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ram for toshiba notebook

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June 1, 2005 2:52:12 AM

I have a toshiba notebook with 512ram (256 is on the motherboards). I want to upgrade and found this:

http://www.newegg.com/Product/Product.asp?item=N82E1682...

Does anyone know if its good memory? It seems really cheap thats why I'm wondering. Also, do notebooks take diffeent types of ram - i.e. 144-pin or 200-pin??

More about : ram toshiba notebook

June 1, 2005 8:08:28 PM

Nothing wrong with Kingmax.
It's a fairly well known brand.

Yes notebooks take different types of memory modules. For notbooks, you'll need SO-DIMM (Small Outline) memory. DDR SO-DIMM modules have 200-pins, whereas the normal DDR Desktop DIMMS have 184-pins.

An SDRAM SO-DIMM module is 144-pin. This is PC-133/100 memory.

On another note...
Keep in mind that 1GB SO-DIMM DDR memory is built with BGA chips and not TSOP chips. This is because you need 16 chips for 1GB notebook module, and only BGA chips will fit on the PCB board.

Take a look at the <A HREF="http://www.newegg.com/Product/ShowImage.asp?image=20-15... 1GB 200-Pin DDR SO-DIMM DDR 333 (PC 2700) Notebook Memory Model MSAD42D-KI - OEM" target="_new">picture</A> of this module.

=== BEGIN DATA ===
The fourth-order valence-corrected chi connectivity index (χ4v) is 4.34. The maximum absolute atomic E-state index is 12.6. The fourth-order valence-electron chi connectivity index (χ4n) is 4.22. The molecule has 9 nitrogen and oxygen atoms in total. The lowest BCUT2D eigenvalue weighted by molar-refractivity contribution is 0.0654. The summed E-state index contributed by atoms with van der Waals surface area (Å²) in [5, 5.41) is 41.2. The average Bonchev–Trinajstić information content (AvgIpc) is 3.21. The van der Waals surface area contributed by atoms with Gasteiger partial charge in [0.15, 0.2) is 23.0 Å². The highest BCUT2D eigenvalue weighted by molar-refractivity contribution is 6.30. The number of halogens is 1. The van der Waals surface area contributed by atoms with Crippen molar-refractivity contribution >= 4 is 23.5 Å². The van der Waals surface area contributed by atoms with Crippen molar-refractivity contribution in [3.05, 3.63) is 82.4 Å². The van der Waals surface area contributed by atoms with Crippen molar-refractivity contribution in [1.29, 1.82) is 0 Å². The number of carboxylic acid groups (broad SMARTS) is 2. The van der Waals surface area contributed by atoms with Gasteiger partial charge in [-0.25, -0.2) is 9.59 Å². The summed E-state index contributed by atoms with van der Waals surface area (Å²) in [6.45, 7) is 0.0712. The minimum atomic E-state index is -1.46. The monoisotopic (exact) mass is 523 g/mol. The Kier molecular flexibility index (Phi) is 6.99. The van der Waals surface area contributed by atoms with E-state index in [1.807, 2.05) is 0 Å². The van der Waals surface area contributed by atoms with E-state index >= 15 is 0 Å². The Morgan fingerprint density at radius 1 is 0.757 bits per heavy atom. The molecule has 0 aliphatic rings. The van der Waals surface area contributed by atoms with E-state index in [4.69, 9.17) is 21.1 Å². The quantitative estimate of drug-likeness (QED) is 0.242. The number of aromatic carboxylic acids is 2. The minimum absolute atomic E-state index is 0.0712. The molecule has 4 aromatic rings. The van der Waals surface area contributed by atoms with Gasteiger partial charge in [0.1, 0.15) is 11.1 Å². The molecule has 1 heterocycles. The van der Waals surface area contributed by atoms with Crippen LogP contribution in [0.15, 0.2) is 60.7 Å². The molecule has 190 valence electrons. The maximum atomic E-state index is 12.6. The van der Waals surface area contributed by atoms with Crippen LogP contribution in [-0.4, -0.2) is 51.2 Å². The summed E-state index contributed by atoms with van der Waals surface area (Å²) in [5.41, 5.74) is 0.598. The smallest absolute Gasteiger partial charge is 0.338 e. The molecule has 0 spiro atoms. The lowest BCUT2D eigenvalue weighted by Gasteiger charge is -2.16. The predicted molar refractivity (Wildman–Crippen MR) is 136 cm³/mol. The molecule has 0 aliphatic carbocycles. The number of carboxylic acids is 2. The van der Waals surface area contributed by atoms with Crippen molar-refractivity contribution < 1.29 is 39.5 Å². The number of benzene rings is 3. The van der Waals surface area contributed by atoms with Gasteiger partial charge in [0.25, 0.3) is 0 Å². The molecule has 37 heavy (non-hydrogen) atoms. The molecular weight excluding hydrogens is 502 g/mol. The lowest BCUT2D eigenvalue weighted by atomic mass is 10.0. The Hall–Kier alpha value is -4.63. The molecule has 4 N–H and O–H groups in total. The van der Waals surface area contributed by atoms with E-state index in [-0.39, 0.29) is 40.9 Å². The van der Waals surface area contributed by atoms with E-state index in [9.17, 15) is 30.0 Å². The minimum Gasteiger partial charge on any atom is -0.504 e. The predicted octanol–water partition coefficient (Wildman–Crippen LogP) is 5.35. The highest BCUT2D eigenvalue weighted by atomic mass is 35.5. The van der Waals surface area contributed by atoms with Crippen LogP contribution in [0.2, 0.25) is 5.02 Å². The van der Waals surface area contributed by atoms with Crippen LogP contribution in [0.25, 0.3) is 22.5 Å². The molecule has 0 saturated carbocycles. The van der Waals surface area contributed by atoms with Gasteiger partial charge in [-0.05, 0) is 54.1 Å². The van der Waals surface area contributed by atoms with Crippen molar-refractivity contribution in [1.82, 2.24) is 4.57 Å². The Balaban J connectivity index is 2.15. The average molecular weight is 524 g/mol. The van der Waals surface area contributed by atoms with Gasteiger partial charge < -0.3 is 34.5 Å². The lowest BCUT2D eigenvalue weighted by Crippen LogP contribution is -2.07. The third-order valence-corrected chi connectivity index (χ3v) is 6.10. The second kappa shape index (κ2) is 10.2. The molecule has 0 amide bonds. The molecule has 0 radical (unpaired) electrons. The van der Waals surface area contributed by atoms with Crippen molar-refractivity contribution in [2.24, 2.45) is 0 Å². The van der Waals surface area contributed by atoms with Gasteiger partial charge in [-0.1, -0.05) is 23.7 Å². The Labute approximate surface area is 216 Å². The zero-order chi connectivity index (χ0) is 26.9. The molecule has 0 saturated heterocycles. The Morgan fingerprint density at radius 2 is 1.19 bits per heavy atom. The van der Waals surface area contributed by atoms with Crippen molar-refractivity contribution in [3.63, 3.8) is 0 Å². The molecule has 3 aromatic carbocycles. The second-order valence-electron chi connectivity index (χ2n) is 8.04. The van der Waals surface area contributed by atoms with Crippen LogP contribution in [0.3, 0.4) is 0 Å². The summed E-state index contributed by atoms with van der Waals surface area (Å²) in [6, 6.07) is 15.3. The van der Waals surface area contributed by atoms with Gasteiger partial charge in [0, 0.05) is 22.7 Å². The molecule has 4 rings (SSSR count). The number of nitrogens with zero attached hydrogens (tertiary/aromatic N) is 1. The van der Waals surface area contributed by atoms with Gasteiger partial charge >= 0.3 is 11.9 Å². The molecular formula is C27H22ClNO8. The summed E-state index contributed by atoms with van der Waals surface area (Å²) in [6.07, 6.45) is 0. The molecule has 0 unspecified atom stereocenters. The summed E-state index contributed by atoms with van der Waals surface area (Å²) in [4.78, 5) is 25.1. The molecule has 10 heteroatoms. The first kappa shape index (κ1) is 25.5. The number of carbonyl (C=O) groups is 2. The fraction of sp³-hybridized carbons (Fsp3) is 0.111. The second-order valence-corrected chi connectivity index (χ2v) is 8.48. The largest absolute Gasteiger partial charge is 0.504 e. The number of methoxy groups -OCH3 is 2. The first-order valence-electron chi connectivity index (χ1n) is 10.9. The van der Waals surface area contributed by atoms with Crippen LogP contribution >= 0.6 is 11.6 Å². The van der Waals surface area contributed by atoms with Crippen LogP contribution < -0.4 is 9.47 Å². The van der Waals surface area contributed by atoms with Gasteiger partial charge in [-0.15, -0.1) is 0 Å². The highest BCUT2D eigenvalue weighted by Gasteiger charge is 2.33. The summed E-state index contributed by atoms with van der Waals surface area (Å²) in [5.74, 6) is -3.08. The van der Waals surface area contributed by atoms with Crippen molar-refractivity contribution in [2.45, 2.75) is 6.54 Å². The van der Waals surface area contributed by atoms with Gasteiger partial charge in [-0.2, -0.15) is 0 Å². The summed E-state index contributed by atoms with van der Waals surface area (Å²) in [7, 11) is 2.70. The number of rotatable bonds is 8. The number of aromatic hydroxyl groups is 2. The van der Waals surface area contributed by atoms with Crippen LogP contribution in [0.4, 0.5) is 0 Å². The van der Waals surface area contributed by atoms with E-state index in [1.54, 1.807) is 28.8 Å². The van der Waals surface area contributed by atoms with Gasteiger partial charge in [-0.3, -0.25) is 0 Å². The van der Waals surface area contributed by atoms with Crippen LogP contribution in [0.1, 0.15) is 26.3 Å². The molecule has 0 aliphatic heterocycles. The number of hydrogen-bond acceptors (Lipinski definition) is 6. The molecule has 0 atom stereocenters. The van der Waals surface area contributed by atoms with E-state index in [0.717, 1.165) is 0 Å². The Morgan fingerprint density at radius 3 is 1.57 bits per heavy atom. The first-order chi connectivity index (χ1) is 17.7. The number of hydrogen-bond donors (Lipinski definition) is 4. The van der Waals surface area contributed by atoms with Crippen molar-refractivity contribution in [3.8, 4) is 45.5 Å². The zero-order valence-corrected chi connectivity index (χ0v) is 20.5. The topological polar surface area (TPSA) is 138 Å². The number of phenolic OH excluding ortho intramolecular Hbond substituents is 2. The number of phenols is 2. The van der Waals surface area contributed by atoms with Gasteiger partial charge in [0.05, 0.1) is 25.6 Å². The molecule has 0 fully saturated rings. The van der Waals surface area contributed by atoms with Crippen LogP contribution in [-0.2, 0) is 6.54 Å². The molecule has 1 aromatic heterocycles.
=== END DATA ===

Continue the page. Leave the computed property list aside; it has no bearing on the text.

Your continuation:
The chips are KTI chips. They are most likely not tested as thouroughly as major-brand chips, which may (or may not) be a problem for your system. In some cases, non-major (UTT or other) chips perform very well, however in this case, I think these are the lower end chips.

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<font color=red>AIM BrentUnitedMem
June 2, 2005 2:55:28 PM

Thanks for the info. I'm wondering if I should just get Kingston memory as that is what Toshiba recommends. I don't want to mess anything up. I have a second question - I am using this computer for Photoshop work. I work with files in the 40mb size and 512mb ram makes it work fairly slow. If I only add another 256 to make it 768 or whatever - instead of 1gb, will I notice a big difference. Or should I just go for the 1gb.?
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June 2, 2005 4:16:04 PM

Since RAM is very cheap now and laptops don't have a lot of slots, I'd say go for the G if your machine supports it

Nothing is as easy as it looks
June 2, 2005 4:29:47 PM

Kingston is the largest manufacturer or memory modules. They are a reputable company. There two classes of Kingston modules I'd like to point out for you.
A. Kingston/Kingston (Kingston on Kingston)
B. Kingston/major (Kingston on Micron, for example)

Since Kingston only manufacturers memory, they buy chips from outside. Kingston/Kingston modules are built usuing chips labeled for Kingston, whereas Kingston/major modules are built buy Kingston using major-branded chips like Samsung and Micron.

'B.' is the preferable choice.

Under WINXP, you will notice a performance increase on most applications up to about 1GB, then your system will actually lose performance above 1GB for most applications.